Although Southey does find a place for paternalism, it is a vexed one disturbed by his anxieties and omissions and by the conflict between his idealisation of the state of nature and his endorsement of Christian colonialism. His Tale occupies Byron's exotic ground in a way none of his earlier colonial poems did, and succeeds in realising there a pastoral of familial love and innocence. But it accepts that this pastoral, derived from the Pantisocratic ideal, does not survive. Unable—or unwilling—to imagine larger forms of social organisation in the shape of the Guarani family's natural liberty, Southey replaces the Godwinian radicalism of his twenties with an elegy. He accepts as inevitable not only the loss of innocence but also the loss of natural liberty, consoling himself and the reader with lament. Thus he naturalises what is in fact a socially and politically conservative view. His Tale is opposed to Byron's visions of sexual passion uniting West and East, North and South in an exotic nature that stands for escape from social convention and political hierarchy. Shaped by the poets' dispute about the politics and morality of poetry, not least Orientalist poetry, the Tale is both the most Byronic and the most anti-Byronic of Southey's colonial poems. Like Byron's Tales, a fantasy about less civilised, more "natural" cultures, it differs from them in the degree to which it differs from itself. It is deeply divided by Southey's conflicting attitudes to the Jesuits and missionaries, to baptism and disease, to the Indians, whose natural innocence is idealised only for its effective destruction to be sanctioned.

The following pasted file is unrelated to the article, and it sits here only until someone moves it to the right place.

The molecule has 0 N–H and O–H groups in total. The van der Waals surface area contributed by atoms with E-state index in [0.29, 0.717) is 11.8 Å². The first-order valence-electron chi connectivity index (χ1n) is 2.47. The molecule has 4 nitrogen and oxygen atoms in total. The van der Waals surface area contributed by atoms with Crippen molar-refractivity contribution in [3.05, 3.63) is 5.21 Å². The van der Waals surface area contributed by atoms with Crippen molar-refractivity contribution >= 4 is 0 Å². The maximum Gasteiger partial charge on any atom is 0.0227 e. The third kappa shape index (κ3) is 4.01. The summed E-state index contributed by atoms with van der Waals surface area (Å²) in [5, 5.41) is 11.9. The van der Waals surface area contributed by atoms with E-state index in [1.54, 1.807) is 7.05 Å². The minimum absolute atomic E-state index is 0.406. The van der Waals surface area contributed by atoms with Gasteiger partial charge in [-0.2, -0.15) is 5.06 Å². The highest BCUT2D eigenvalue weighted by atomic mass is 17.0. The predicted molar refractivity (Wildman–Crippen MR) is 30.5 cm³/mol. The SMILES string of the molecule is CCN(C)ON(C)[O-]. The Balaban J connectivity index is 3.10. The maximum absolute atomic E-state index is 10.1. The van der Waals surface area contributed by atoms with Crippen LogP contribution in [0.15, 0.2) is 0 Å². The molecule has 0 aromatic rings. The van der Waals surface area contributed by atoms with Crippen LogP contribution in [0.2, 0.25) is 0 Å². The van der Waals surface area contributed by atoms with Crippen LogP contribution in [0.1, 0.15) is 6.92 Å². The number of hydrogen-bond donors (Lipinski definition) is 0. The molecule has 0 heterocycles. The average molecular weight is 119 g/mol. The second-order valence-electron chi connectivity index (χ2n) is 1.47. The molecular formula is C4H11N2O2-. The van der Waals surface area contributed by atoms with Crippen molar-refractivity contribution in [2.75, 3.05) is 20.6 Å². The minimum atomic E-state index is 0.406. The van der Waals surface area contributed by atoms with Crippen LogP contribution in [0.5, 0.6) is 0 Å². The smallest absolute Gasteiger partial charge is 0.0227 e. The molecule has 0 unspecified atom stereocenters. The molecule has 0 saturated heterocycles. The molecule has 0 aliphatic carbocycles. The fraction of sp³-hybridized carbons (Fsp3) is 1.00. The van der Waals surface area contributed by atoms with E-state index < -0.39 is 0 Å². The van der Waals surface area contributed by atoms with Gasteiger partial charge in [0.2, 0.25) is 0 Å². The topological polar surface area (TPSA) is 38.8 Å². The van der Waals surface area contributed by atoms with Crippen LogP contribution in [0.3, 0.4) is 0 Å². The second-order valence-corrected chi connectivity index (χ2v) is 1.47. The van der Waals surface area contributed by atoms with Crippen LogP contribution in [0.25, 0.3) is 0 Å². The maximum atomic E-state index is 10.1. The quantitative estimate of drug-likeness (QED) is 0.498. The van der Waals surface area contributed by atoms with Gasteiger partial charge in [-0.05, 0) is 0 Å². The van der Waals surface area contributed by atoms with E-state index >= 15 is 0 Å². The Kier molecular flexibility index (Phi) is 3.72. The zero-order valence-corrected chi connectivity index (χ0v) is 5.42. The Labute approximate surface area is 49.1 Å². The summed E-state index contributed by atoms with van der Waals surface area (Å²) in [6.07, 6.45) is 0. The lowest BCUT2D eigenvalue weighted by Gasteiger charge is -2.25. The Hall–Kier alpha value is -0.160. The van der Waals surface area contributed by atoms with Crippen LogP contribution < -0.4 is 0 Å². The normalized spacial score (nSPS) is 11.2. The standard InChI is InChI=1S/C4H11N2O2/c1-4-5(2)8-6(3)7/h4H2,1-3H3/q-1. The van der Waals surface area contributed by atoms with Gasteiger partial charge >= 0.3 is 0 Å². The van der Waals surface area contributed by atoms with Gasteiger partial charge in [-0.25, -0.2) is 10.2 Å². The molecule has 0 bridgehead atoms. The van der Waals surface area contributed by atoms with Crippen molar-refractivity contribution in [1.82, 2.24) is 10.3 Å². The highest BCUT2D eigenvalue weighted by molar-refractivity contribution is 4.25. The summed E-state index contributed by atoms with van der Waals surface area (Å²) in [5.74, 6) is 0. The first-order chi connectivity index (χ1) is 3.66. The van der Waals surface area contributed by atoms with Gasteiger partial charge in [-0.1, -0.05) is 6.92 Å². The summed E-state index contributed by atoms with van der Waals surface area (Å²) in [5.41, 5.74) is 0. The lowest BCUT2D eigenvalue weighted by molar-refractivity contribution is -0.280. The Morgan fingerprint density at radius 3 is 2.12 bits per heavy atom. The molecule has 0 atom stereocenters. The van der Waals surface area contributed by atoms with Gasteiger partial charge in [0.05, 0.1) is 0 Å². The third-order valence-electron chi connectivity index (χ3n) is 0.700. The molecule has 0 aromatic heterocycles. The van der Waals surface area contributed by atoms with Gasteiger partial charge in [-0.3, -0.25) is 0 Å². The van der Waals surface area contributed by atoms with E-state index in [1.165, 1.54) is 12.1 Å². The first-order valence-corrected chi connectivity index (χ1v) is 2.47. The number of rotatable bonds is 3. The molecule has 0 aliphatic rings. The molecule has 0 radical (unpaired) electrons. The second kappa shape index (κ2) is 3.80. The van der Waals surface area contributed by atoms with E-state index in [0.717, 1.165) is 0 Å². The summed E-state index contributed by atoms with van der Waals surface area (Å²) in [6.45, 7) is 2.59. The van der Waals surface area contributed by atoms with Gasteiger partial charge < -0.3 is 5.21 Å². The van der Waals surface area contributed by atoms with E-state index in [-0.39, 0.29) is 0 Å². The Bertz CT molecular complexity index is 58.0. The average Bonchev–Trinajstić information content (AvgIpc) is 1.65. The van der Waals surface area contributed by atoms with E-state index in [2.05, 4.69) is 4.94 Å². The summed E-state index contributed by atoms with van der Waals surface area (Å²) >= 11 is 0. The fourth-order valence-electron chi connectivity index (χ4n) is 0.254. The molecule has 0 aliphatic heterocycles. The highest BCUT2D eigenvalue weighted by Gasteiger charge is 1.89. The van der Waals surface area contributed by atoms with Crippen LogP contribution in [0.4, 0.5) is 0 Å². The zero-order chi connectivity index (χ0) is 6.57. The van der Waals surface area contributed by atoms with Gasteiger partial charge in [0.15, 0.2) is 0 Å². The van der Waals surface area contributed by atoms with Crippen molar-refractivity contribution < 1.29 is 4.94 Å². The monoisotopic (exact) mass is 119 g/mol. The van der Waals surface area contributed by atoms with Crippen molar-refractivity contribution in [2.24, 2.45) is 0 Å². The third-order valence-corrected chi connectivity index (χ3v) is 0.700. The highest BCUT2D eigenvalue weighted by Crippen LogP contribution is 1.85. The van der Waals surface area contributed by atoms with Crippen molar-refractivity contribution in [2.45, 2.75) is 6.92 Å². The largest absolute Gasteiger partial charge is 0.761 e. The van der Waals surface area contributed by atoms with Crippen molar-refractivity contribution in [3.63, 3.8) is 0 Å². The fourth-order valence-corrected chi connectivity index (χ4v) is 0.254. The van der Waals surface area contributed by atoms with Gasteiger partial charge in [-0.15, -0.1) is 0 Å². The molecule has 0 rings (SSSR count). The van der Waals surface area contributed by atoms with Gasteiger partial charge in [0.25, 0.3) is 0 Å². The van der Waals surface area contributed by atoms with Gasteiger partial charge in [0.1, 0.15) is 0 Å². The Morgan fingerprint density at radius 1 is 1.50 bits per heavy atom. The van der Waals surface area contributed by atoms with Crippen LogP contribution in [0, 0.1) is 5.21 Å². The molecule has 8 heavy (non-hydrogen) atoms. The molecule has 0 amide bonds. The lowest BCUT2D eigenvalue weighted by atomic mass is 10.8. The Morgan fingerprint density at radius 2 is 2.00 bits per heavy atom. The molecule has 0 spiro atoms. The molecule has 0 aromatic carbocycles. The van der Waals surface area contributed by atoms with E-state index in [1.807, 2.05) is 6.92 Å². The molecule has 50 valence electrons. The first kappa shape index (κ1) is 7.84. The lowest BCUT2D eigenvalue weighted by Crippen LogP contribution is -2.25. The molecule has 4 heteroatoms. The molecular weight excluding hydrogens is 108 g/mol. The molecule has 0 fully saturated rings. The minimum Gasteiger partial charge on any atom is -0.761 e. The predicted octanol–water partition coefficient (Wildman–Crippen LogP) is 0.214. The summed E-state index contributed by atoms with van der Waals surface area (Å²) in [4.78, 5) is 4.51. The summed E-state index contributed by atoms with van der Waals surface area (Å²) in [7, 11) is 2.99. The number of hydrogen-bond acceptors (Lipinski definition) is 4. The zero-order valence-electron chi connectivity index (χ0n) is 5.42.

Yet it is because it is plagued by anxiety and guilt that the Tale is successful as a reinforcement of the growing ideology of nineteenth-century imperialism. Or, rather, it is successful because that anxiety and guilt is encoded in a simple and sentimental narrative where it seems to be assuaged, if not resolved. Southey's poem, like vaccination, remedies colonial guilt by injecting just enough into the reader for him to be resistant in future. It does so by assuring him that heaven will be the reward of the humble, whether they are the agents or the subjects of Christian colonialism. Sanctimony allays guilt in the Tale, and Southey had found the conscience-salving formula that subsequently allowed missionary societies to expand as Britain's commercial and military empire did, civilising, Christianising and soothing the pain and guilt of capitalist exploitation of people and nature.

Parties annexes